Benefits and Compensation

Tiny Offices Trending to Meet Pandemic Needs

With so many employees working from home full time for the first time, many scrambled to find a place to work. Not everyone had a home office, and the kitchen table only works for so long. Some have turned to a new solution: the tiny office.

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Following the tiny homes trend, tiny offices are what they sound like: compact office spaces with room for one. Tiny offices are also often called “backyard offices” because that tends to be where they are installed. A recent survey by IPX1031 Insight Blog of 2,000 Americans sought to understand this interesting trend.

The Desire for Tiny Offices

Of those surveyed, 54% say they would consider buying a tiny office. The number is even higher among remote workers; 62% said they would consider buying such a work space. Additionally, 68% said they would be interested in renting instead of buying a backyard office. After all, working in a dedicated space is better than a thrown-together home office created ad hoc in a kitchen or living room.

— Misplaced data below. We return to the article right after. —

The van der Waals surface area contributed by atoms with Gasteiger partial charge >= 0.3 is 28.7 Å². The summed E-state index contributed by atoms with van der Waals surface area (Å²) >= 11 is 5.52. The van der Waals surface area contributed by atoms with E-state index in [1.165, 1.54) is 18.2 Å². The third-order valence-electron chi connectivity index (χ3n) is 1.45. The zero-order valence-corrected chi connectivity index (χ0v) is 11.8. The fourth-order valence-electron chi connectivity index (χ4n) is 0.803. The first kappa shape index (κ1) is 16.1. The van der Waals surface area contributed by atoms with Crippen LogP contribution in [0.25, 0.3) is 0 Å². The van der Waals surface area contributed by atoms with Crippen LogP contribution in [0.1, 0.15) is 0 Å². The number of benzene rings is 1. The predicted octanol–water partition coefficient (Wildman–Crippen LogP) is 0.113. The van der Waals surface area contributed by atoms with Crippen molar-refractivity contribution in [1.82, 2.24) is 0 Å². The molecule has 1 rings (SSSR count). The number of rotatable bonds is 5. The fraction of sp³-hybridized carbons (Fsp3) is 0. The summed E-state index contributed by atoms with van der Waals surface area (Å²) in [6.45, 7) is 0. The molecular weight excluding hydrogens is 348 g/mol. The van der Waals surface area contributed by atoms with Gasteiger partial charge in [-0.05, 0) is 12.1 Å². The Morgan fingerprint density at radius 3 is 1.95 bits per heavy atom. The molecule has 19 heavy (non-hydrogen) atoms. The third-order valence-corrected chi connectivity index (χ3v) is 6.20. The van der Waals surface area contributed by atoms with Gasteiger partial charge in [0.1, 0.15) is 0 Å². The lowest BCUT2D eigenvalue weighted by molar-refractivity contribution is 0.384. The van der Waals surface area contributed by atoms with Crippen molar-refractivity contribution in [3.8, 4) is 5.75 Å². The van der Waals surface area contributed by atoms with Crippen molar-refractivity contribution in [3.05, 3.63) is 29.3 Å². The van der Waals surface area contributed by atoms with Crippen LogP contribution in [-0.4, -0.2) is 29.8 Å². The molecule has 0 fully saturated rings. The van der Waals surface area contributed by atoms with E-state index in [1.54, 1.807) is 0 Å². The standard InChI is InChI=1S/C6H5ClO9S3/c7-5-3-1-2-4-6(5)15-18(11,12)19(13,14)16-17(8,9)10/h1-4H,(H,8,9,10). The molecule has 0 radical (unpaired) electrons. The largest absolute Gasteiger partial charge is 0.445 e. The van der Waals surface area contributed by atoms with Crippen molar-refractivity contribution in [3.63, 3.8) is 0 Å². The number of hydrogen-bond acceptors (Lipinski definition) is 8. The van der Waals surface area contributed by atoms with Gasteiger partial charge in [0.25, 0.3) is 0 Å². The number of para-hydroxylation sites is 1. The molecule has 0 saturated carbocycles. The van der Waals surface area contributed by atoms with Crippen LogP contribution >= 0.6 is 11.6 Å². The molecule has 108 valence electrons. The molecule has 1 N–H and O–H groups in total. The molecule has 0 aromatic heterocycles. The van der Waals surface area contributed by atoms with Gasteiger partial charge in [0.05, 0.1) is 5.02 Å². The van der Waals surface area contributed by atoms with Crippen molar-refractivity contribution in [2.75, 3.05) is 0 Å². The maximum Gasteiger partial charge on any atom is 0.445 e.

On a Budget

While having a dedicated office is a great idea, it isn’t cheap. Price, however, is not much of a deterrent for those who want these work spaces. Twenty-six percent said they would spend less than $8,000 on such a space. Another 17% said they would spend between $8,000 and $8,999, and 20% said they would spend between $9,000 and $9,999.

Amenities of the Tiny Office

What can a tiny office offer that a home office or temporary work space can’t? Respondents indicated that their number one (68%) most sought-after amenity would be a window and natural light. Respondents were also excited about the possibility of heating and air conditioning (66%), a bathroom (54%), and a quiet setting (53%). Others were interested in solar power (34%) and an ergonomic setup (33%).

The Role of Employers

With so many people interested in renting or buying a tiny office, employer assistance with such efforts could be very popular. A partial reimbursement would be one approach. Another might be assisting employees with finding the resources they would need to buy or rent such an office.

Whatever the future holds, I think many would agree that a real work space would be a nice change of pace.